A qualified mental health diagnostician administers lengthy tests and personal interviews to determine the existence and virulence of a personality disorder.
The predictive power of these tests - often based on literature and scales of traits constructed by scholars - is hotly disputed. Still, they are far preferable to subjective impressions of the diagnostician which are often amenable to manipulation.
The Minnesota Multiphasic Personality Inventory. Diagnostic test composed of 567 true-or-false questions arranged in three validity scales and ten dimensional clinical scales. The latter
measure hypochondriasis, depression, hysteria, psychopathic deviation, masculinity-femininity, paranoia, psychasthenia, schizophrenia, hypomania, and social introversion. There are also scales for alcoholism, post-traumatic stress disorder, and personality disorders.
The interpretation of the MMPI-II is now fully computerized. The computer is fed with the patients' age, sex, educational level, and marital status and does the rest.
The Millon Clinical Multiaxial Inventory-III (MCMI-III) tests for personality disorders and attendant anxiety and depression. The third edition was formulated in 1996 by Theodore Millon and Roger Davis.
Millon Clinical Multiaxial Inventory. Diagnostic test composed of 157 true-or-false items.
The MCMI-III consists of 24 clinical scales and 3 modifier scales. The modifier scales serve to identify Disclosure (a tendency to hide a pathology or to exaggerate it), Desirability (a bias towards socially desirable responses), and Debasement (endorsing only responses that are highly suggestive of pathology). Next, the Clinical Personality Patterns (scales) which represent mild to moderate pathologies of personality, are: Schizoid, Avoidant, Depressive, Dependent, Histrionic, Narcissistic, Antisocial, Aggressive (Sadistic), Compulsive, Negativistic, and Masochistic. Millon considers only the Schizotypal, Borderline, and Paranoid to be severe personality pathologies and dedicates the next three scales to them.
The last ten scales are dedicated to Axis I and other clinical syndromes: Anxiety Disorder, Somatoform Disorder, Bipolar Manic Disorder, Dysthymic Disorder, Alcohol Dependence, Drug Dependence, Posttraumatic Stress, Thought Disorder, Major Depression, and Delusional Disorder.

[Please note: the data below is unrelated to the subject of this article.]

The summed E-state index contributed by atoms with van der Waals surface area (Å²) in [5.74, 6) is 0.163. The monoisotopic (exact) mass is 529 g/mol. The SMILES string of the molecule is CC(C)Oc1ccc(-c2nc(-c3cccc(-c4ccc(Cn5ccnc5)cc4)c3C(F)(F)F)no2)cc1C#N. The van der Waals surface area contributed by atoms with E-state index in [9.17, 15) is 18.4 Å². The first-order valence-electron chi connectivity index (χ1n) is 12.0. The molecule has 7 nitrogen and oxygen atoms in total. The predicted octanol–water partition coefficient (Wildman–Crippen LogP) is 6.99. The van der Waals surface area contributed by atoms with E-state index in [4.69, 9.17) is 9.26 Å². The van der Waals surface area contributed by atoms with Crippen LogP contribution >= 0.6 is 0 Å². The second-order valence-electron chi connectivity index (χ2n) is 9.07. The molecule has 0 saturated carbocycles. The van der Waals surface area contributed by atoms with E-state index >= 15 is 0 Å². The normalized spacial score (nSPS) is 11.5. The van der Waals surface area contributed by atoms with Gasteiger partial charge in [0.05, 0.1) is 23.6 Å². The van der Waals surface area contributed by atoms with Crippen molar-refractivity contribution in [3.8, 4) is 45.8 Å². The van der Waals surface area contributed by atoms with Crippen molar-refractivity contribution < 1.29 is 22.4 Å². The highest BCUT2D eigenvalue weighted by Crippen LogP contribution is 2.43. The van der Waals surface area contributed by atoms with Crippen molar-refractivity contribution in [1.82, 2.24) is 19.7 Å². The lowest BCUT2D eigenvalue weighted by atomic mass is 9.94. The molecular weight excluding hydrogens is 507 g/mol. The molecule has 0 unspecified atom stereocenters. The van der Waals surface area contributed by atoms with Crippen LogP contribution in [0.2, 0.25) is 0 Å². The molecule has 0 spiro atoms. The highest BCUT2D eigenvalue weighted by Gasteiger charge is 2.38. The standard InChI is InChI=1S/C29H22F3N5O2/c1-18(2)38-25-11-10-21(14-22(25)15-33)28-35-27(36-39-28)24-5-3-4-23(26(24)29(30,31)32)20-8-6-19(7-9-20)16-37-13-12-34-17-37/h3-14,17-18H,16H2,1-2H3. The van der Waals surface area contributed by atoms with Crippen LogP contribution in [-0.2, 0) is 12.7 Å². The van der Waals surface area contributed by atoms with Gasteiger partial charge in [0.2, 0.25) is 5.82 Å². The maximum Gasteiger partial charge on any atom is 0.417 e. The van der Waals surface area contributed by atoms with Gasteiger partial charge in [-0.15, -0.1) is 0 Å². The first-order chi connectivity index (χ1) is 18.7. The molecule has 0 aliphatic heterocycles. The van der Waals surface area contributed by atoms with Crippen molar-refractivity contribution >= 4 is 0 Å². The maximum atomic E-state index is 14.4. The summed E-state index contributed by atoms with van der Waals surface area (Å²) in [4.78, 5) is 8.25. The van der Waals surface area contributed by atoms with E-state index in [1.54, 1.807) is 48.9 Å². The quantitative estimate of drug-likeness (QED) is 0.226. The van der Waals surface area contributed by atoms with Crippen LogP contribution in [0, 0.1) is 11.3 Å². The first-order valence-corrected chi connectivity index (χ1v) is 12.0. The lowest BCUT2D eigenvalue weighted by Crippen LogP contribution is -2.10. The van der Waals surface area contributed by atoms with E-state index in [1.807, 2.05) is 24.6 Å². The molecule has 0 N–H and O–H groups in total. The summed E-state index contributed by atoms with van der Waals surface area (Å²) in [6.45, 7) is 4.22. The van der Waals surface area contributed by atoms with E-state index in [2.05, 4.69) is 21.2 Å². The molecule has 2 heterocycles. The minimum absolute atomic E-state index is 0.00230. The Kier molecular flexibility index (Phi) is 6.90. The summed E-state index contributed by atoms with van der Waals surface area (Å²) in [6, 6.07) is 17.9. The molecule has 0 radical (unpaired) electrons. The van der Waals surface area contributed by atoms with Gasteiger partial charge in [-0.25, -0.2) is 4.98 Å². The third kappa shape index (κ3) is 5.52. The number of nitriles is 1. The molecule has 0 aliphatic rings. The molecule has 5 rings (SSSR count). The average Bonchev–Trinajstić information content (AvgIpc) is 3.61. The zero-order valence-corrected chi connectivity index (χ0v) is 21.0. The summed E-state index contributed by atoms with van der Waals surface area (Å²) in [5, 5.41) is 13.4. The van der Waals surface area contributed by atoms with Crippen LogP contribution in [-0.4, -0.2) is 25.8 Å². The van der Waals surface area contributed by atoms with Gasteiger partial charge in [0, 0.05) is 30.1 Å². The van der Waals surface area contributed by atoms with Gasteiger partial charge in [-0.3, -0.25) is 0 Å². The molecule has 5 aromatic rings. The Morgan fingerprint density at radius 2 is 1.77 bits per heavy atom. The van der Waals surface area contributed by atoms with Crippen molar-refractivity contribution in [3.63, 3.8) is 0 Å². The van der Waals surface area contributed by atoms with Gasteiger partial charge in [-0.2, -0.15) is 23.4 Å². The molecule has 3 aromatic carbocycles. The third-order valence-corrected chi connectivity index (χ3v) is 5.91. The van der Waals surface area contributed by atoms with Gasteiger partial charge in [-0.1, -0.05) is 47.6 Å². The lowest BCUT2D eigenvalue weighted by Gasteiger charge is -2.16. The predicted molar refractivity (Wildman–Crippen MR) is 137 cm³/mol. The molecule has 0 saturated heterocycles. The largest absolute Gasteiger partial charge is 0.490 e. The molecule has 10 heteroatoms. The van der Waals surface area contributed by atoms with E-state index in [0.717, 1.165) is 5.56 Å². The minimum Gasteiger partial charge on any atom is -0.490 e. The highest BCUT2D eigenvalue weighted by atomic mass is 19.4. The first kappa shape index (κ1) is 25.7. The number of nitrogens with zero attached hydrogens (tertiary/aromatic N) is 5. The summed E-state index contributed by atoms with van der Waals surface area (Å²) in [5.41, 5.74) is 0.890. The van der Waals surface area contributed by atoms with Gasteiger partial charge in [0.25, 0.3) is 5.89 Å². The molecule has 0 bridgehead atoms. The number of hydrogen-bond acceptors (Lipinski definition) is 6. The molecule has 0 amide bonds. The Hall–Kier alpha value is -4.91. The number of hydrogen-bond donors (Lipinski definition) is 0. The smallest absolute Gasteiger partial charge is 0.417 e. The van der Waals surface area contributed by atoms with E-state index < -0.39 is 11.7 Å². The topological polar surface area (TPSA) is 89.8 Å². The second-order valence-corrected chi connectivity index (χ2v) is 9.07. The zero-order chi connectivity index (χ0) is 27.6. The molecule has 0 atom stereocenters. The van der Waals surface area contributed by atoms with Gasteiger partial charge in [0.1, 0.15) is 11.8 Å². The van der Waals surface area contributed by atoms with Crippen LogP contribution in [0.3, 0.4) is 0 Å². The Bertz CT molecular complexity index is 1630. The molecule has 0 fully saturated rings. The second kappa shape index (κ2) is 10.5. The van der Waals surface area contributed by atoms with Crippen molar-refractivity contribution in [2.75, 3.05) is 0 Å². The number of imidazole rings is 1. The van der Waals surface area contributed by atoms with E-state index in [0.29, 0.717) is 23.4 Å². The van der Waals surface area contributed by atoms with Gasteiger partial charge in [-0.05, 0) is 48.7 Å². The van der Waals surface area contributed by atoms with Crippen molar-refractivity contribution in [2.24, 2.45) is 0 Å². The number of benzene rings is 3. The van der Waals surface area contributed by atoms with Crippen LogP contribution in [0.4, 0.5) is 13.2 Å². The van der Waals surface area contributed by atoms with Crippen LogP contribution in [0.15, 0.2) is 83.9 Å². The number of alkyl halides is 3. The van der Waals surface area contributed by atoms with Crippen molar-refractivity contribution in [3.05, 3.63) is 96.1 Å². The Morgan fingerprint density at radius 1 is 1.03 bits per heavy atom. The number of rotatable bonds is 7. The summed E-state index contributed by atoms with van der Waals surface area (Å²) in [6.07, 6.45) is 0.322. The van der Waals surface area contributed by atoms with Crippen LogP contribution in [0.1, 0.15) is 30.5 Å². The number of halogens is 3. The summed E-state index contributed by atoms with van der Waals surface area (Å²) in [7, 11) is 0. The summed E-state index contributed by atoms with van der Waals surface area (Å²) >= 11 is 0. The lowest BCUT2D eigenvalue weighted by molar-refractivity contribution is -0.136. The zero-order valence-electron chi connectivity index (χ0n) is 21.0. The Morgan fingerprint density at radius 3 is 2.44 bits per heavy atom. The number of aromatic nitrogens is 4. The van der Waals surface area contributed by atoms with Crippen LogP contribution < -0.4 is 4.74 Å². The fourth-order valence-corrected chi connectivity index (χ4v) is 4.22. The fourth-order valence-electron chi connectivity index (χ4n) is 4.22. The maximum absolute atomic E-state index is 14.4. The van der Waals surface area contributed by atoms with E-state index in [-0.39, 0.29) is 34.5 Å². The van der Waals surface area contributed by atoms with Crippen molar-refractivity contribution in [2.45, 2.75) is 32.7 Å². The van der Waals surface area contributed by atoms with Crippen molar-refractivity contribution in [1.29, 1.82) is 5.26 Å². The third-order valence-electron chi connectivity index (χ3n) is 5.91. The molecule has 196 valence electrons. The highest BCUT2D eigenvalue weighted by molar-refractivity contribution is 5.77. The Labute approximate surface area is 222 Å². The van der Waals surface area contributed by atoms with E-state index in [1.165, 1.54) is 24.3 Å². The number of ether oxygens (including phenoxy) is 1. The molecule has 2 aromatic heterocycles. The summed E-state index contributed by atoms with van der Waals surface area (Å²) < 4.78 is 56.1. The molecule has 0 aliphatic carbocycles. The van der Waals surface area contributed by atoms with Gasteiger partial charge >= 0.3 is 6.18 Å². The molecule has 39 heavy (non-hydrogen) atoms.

Scoring is easy and runs from 0 to 115 per each scale, with 85 and above signifying a pathology. The configuration of the results of all 24 scales provides serious and reliable insights into the tested subject.
The Narcissistic Personality Inventory (NPI) is used to spot narcissistic traits.
The Borderline Personality Organization Scale (BPO) was designed in 1985. It sorts the responses of respondents into 30 relevant scales. It indicates the existence of identity diffusion, primitive defenses, and deficient reality testing.
To these one may add the Personality Diagnostic Questionnaire-IV, the Coolidge Axis II Inventory, the Personality Assessment Inventory (1992), the excellent, literature-based, Dimensional assessment of Personality Pathology, and the comprehensive Schedule of Nonadaptive and Adaptive Personality and Wisconsin Personality Disorders Inventory.
The next diagnostic aim is to understand the way the patient or client functions in relationships, copes with intimacy, and responds to triggers.
The Relationship Styles Questionnaire (RSQ) (1994) contains 30 self-reported items and identifies distinct attachment styles (secure, fearful, preoccupied, and dismissing). The Conflict Tactics Scale (CTS) (1979) is a standardized scale of the frequency and intensity of conflict resolution tactics - especially abusive stratagems - used by members of a dyad (couple).